When you have rheumatoid arthritis, exercising can seem counterintuitive. Just doing normal activities, like light chores around the house and garden, walking around a store, or playing with the dog can trigger joint pain ranging from aggravating to agonizing.
But exercise is actually incredibly good for rheumatoid arthritis. In fact, it’s just about the only way to maintain the range of motion in your joints when you have RA. It also strengthens the muscles that support and protect them and helps build and maintain strong, healthy bones. Finally, exercise is vital to your overall physical and mental health. It can help you lose excess weight—and keep it off—and contributes to heart and lung health, too.
According to the American College of Rheumatology, exercise also helps to prevent diseases like type 2 diabetes, cardiovascular disease, and osteoporosis. It can improve your sleep, reduce your pain, increase your energy levels, lower your risk of injury, and help you function better—all in spite of having RA.
But what kind of exercise works best with RA? Along with stretching, which further increases joint flexibility and range-of-motion, low-impact exercise is the best because it doesn’t pound, jar, or otherwise stress the joints. Walking at a brisk pace is a great low-impact exercise. So is swimming, water walking, bicycling, and strength training.
Those last words, “strength-training,” conjure up scary visions of barbells, dumb-bells, hand-weights, and weight machines. And you can use those, even with RA. But one of the best ways to strength-train with any type of arthritis is to use resistance bands, such as Ripcords, offered by Astone Fitness. You can increase the amount of resistance you’re working against and build your strength at your own pace—and you don’t have to go to a gym to use them. Resistance bands are convenient, easy to store, and last just about forever.
Made of latex and rubber, resistance bands require varying amounts of muscle strength to stretch. With different exercise positions, they can work just about every muscle in the body. You start out with bands that offer only light resistance and do minimum repetitions. Then, as your stamina increases and your muscles strengthen, you slowly increase the number of reps and, over time, the level of resistance.
Our muscles not only move our bodies, they support and protect our joints. And, when we lose muscle because of disuse, age, or both, fat often settles into its place. Using resistance bands for low-impact exercise burns fat for fuel and replaces it with lean muscle. And when done regularly, strength training with resistance bands can help reduce RA soreness, stiffness, and pain.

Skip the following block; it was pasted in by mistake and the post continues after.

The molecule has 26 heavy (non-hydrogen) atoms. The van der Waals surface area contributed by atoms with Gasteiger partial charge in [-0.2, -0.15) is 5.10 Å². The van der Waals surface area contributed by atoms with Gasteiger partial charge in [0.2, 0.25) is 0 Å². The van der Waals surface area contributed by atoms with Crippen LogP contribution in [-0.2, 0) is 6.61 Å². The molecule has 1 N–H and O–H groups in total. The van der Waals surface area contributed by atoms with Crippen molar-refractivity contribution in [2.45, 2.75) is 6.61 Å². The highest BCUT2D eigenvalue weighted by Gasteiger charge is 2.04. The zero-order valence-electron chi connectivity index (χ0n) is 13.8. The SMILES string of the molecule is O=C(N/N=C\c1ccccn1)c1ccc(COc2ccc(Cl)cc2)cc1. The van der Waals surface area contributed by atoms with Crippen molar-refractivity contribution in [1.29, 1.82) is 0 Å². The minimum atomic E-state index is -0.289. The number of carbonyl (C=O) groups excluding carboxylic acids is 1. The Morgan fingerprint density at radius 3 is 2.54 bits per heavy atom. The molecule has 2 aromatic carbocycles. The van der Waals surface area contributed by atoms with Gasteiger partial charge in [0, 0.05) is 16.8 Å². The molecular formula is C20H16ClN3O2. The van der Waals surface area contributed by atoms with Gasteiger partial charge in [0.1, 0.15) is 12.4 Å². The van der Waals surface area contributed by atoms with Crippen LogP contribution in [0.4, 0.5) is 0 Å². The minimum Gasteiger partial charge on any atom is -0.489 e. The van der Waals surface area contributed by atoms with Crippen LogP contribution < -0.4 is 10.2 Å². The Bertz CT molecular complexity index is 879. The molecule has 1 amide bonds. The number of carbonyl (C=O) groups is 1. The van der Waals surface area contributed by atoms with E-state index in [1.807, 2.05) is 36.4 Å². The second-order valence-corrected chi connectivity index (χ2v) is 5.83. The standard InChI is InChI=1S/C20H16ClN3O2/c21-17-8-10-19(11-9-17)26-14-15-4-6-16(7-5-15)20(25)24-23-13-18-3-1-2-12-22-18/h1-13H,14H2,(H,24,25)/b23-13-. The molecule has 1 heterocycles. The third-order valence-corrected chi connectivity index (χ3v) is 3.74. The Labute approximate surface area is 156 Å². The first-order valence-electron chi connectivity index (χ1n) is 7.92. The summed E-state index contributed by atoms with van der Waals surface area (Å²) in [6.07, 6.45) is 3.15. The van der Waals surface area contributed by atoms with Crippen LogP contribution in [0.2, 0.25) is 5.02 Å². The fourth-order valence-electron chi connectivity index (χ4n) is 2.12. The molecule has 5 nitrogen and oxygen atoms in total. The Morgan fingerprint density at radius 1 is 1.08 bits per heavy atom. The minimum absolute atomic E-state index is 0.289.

According to the Arthritis Foundation, a 2009 study in Great Britain showed that progressive resistance training may improve physical function in people whose RA is mildly disabling but well-controlled. None of the study participants experienced a flare caused by the exercise, which was high-intensity but not high impact. Instead, their endurance rose, they increased lean muscle, and the lost fat from the chest, abdomen, and back. The study involved weights rather than resistance bands, but the principle is the same.
Keep in mind that some mild, temporary pain is normal during and following any kind of exercise. But sharp pain that doesn’t go away and sore, swollen joints may indicate that you’ve overdone it. And never exercise a flared joint. Listen to your body and stay focused on smart, active health.
- Physical Activity and Arthritis. (2011, December 28) Centers for Disease Control and Prevention. Retrieved on June 9, 2014 from http://www.cdc.gov/arthritis/pa_overview.htm
- How Weight Lifting Can Help Rheumatoid Arthritis. (n.d.) Arthritis Foundation. Retrieved on June 9, 2014 from http://www.arthritistoday.org/news/why-lift-weights.php
- Exercise and Arthritis. (2012, February) American College of Rheumatology. Retrieved on June 9, 2014 from http://www.rheumatology.org/practice/clinical/patients/diseases_and_conditions/exercise.asp
- Strength Training: Get Stronger, Leaner, and Healthier. (2013, April 24) Mayo Clinic. Retrieved on June 9, 2014 from http://www.mayoclinic.org/healthy-living/fitness/in-depth/strength-training/art-20046670?pg=1